Time and space scales of significant wave heights
Article first published online: 20 SEP 2012
Copyright 1993 by the American Geophysical Union.
Journal of Geophysical Research: Oceans (1978–2012)
Volume 98, Issue C3, pages 4727–4738, 15 March 1993
How to Cite
1993), Time and space scales of significant wave heights, J. Geophys. Res., 98(C3), 4727–4738, doi:10.1029/92JC02625.(
- Issue published online: 20 SEP 2012
- Article first published online: 20 SEP 2012
- Manuscript Accepted: 14 OCT 1992
- Manuscript Received: 7 MAR 1992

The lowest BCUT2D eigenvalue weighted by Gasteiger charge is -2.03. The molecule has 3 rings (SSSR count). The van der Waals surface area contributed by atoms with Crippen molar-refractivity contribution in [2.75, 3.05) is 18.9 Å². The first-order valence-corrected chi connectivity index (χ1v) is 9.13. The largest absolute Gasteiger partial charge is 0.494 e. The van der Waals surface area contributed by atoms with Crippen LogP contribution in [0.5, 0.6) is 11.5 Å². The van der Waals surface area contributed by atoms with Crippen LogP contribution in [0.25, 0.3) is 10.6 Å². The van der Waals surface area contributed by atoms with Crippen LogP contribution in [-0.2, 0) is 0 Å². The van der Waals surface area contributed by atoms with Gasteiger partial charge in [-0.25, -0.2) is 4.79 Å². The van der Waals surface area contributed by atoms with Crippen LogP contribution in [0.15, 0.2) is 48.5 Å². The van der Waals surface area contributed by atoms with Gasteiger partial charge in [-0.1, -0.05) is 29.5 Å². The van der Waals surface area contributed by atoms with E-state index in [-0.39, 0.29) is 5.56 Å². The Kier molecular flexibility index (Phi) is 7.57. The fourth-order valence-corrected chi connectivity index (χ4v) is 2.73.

This paper presents a study of the temporal and spatial variability of the significant wave height (Hs) based on stationarity and correlation (spectral) analyses. A sea state is defined as a stationary state of a piecewise stationary stochastic random wave process. Rupture detection, i.e., detection of abrupt changes in Hs, is used to identify the stationary components of the wave process. A sea state is characterized by its energy (i.e., Hs) and by its duration of stationarity (spatial analysis) and length of stationarity (temporal analysis). Intensive in situ measurements of Hs and Geosat radar altimeter data are used to study the temporal and spatial Hs scales at two locations, in the North Sea and in the equatorial Atlantic.The stationarity analysis leads to the following results; (1) duration and length show a great variability and are distributed according to exponential probability laws, (2) Hs is distributed according to a Gumbel probability law in both time and space, (3) energy and duration and energy and length can be considered as statistically independent, and (4) the duration and length distributions present very similar nondimensional statistical characteristics. Stationary state detection can also be used to filter the high-frequency geophysical and/or instrumental noise from the Hs variations. A spectral analysis is performed on the raw Hs, the stationary states, and the residual. The salient features of the results are summarized as follows: (1) for both locations, the spectra of the filtered data are consistent with a power law dependence on the wavenumber or frequency, (2) the spectral dependence is nearly the same for time and space, which suggests a mean linear dispersion relation for Hs, (3) the slope of the spectra are close to the −5/3 turbulence cascade (−1.74 for the North Sea, −1.69 for the equatorial Atlantic), and (4) the residual spectrum is nearly a white noise spectrum indicating the quality of the stationary state detection filtering.